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Re: Long gun transporting laws....

Postby Honda181 » Sun Nov 03, 2013 7:18 am

I talked to a kern county sheriff about this because I just bought a Jeep and I'm no longer able to keep my gun inside my truck and the ammo in the bed so I wad at a loss of what to do. He told me that technically I would have to strap my guns to the top of my car if I wanted to hunt. He also said that he didn't know a single police officer who would hassle a hunter with a legitimate liscense and if I wanted to be extra safe to keep the ammo in a locked box. That was in kern county so take it for what you want.
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Re: Long gun transporting laws....

Postby 3200 man » Sun Nov 03, 2013 8:10 am

So not having a gun while going to a GOV OFFICE MEANS ? You'll have to have your gun in a locked case on your bike
going back to the refuge office ? it will be chained to your bike and the ammo in a locked container , even with a CCW ? :huh:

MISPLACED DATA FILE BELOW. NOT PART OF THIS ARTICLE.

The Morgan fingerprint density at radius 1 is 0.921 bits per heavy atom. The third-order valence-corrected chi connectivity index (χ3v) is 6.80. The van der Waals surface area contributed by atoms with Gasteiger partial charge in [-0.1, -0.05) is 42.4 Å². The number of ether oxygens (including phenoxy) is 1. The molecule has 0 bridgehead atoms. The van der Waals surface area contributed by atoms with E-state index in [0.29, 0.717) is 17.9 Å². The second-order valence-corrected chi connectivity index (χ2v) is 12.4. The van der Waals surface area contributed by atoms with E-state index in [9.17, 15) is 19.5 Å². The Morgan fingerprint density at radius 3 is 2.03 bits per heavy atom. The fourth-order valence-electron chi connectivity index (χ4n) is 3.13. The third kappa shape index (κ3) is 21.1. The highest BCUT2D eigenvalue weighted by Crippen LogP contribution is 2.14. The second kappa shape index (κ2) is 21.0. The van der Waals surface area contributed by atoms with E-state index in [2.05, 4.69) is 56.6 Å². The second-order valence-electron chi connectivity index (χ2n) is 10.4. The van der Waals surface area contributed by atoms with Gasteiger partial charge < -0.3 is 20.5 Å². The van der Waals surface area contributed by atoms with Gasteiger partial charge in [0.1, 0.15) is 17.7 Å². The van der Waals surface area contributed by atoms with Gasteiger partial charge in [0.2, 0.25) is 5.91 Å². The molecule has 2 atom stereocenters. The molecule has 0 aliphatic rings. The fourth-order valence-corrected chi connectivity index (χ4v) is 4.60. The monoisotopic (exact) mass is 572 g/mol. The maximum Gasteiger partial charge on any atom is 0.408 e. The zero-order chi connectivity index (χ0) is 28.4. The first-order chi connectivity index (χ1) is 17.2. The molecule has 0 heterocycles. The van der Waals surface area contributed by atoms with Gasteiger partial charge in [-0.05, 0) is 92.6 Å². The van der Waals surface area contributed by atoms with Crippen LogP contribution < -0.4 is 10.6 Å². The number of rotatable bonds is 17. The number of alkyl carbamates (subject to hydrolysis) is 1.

Where do these Clowns come-up with all this SH-- ? With all these crappy laws , do they really think this will stop some
Crazy person from going after them for taking away thier.......freedom ? I hope Not !

When laws were made to stop crooks in the old-days......they worked by punishment ( making little rocks out of Big ones
with a sledge-hammer ) , now days they get reduced time and free Medical treatment / food/ lodging for watching TV in
a Temperature controlled room !
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Re: Long gun transporting laws....

Postby steelheadmike » Sun Nov 03, 2013 9:17 am

Honda181 wrote:I talked to a kern county sheriff about this because I just bought a Jeep and I'm no longer able to keep my gun inside my truck and the ammo in the bed so I wad at a loss of what to do. He told me that technically I would have to strap my guns to the top of my car if I wanted to hunt. He also said that he didn't know a single police officer who would hassle a hunter with a legitimate liscense and if I wanted to be extra safe to keep the ammo in a locked box. That was in kern county so take it for what you want.